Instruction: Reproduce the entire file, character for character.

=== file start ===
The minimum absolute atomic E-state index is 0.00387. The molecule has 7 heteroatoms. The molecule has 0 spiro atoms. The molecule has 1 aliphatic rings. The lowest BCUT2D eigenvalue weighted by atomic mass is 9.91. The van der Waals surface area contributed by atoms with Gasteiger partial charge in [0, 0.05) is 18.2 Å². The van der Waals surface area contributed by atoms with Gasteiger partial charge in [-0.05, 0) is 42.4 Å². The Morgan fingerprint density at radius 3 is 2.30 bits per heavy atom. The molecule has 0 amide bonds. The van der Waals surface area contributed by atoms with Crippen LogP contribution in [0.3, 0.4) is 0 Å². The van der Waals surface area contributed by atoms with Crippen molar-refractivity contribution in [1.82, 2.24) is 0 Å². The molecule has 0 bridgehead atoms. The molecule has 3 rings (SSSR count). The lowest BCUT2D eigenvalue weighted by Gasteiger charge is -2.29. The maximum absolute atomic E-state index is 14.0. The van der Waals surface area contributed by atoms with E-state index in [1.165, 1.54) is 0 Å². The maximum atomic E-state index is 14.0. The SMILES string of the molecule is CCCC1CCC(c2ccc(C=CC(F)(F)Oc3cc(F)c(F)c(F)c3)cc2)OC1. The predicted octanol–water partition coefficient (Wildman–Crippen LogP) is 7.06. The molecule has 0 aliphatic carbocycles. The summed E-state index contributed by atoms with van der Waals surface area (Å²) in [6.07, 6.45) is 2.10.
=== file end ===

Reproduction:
The minimum absolute atomic E-state index is 0.00387. The molecule has 7 heteroatoms. The molecule has 0 spiro atoms. The molecule has 1 aliphatic rings. The lowest BCUT2D eigenvalue weighted by atomic mass is 9.91. The van der Waals surface area contributed by atoms with Gasteiger partial charge in [0, 0.05) is 18.2 Å². The van der Waals surface area contributed by atoms with Gasteiger partial charge in [-0.05, 0) is 42.4 Å². The Morgan fingerprint density at radius 3 is 2.30 bits per heavy atom. The molecule has 0 amide bonds. The van der Waals surface area contributed by atoms with Crippen LogP contribution in [0.3, 0.4) is 0 Å². The van der Waals surface area contributed by atoms with Crippen molar-refractivity contribution in [1.82, 2.24) is 0 Å². The molecule has 0 bridgehead atoms. The molecule has 3 rings (SSSR count). The lowest BCUT2D eigenvalue weighted by Gasteiger charge is -2.29. The maximum absolute atomic E-state index is 14.0. The van der Waals surface area contributed by atoms with E-state index in [1.165, 1.54) is 0 Å². The maximum atomic E-state index is 14.0. The SMILES string of the molecule is CCCC1CCC(c2ccc(C=CC(F)(F)Oc3cc(F)c(F)c(F)c3)cc2)OC1. The predicted octanol–water partition coefficient (Wildman–Crippen LogP) is 7.06. The molecule has 0 aliphatic carbocycles. The summed E-state index contributed by atoms with van der Waals surface area (Å²) in [6.07, 6.45) is 2.10.